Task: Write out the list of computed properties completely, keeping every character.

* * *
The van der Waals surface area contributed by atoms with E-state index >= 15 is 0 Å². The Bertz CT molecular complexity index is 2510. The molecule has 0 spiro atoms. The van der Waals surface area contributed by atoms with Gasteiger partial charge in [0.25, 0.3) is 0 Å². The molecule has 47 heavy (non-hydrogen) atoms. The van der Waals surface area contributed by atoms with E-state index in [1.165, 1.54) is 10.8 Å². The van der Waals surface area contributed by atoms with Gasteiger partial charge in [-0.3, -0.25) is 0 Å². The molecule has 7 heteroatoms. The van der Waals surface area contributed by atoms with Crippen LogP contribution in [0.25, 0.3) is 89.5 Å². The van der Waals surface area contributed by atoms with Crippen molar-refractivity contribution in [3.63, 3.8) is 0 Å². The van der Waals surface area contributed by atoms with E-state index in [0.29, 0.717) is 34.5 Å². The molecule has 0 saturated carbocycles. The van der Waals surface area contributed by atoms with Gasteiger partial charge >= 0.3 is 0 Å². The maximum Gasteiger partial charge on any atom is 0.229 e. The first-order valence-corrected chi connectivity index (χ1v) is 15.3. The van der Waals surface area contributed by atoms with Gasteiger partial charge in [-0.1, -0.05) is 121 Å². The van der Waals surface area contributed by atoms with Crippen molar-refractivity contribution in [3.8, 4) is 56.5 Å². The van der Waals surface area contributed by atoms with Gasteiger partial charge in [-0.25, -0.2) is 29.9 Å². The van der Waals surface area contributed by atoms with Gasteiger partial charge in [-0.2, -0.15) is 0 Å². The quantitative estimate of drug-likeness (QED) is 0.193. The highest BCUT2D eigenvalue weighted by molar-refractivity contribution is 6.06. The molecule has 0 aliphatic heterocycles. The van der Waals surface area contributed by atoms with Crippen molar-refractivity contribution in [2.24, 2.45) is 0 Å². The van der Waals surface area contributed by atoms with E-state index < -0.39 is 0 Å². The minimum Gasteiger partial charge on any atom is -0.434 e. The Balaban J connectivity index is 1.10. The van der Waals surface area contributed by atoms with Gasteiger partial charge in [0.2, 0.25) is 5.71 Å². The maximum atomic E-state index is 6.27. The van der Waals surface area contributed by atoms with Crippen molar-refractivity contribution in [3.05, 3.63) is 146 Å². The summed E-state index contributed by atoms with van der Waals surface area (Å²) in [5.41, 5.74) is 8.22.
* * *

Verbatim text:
The van der Waals surface area contributed by atoms with E-state index >= 15 is 0 Å². The Bertz CT molecular complexity index is 2510. The molecule has 0 spiro atoms. The van der Waals surface area contributed by atoms with Gasteiger partial charge in [0.25, 0.3) is 0 Å². The molecule has 47 heavy (non-hydrogen) atoms. The van der Waals surface area contributed by atoms with E-state index in [1.165, 1.54) is 10.8 Å². The van der Waals surface area contributed by atoms with Gasteiger partial charge in [-0.3, -0.25) is 0 Å². The molecule has 7 heteroatoms. The van der Waals surface area contributed by atoms with Crippen LogP contribution in [0.25, 0.3) is 89.5 Å². The van der Waals surface area contributed by atoms with Crippen molar-refractivity contribution in [3.63, 3.8) is 0 Å². The van der Waals surface area contributed by atoms with E-state index in [0.29, 0.717) is 34.5 Å². The molecule has 0 saturated carbocycles. The van der Waals surface area contributed by atoms with Gasteiger partial charge >= 0.3 is 0 Å². The maximum Gasteiger partial charge on any atom is 0.229 e. The first-order valence-corrected chi connectivity index (χ1v) is 15.3. The van der Waals surface area contributed by atoms with Gasteiger partial charge in [-0.1, -0.05) is 121 Å². The van der Waals surface area contributed by atoms with Crippen molar-refractivity contribution in [3.8, 4) is 56.5 Å². The van der Waals surface area contributed by atoms with Gasteiger partial charge in [-0.25, -0.2) is 29.9 Å². The van der Waals surface area contributed by atoms with Gasteiger partial charge in [-0.2, -0.15) is 0 Å². The quantitative estimate of drug-likeness (QED) is 0.193. The highest BCUT2D eigenvalue weighted by molar-refractivity contribution is 6.06. The molecule has 0 aliphatic heterocycles. The van der Waals surface area contributed by atoms with Crippen molar-refractivity contribution in [2.24, 2.45) is 0 Å². The van der Waals surface area contributed by atoms with E-state index < -0.39 is 0 Å². The minimum Gasteiger partial charge on any atom is -0.434 e. The Balaban J connectivity index is 1.10. The van der Waals surface area contributed by atoms with Gasteiger partial charge in [0.2, 0.25) is 5.71 Å². The maximum atomic E-state index is 6.27. The van der Waals surface area contributed by atoms with Crippen molar-refractivity contribution in [3.05, 3.63) is 146 Å². The summed E-state index contributed by atoms with van der Waals surface area (Å²) in [5.41, 5.74) is 8.22.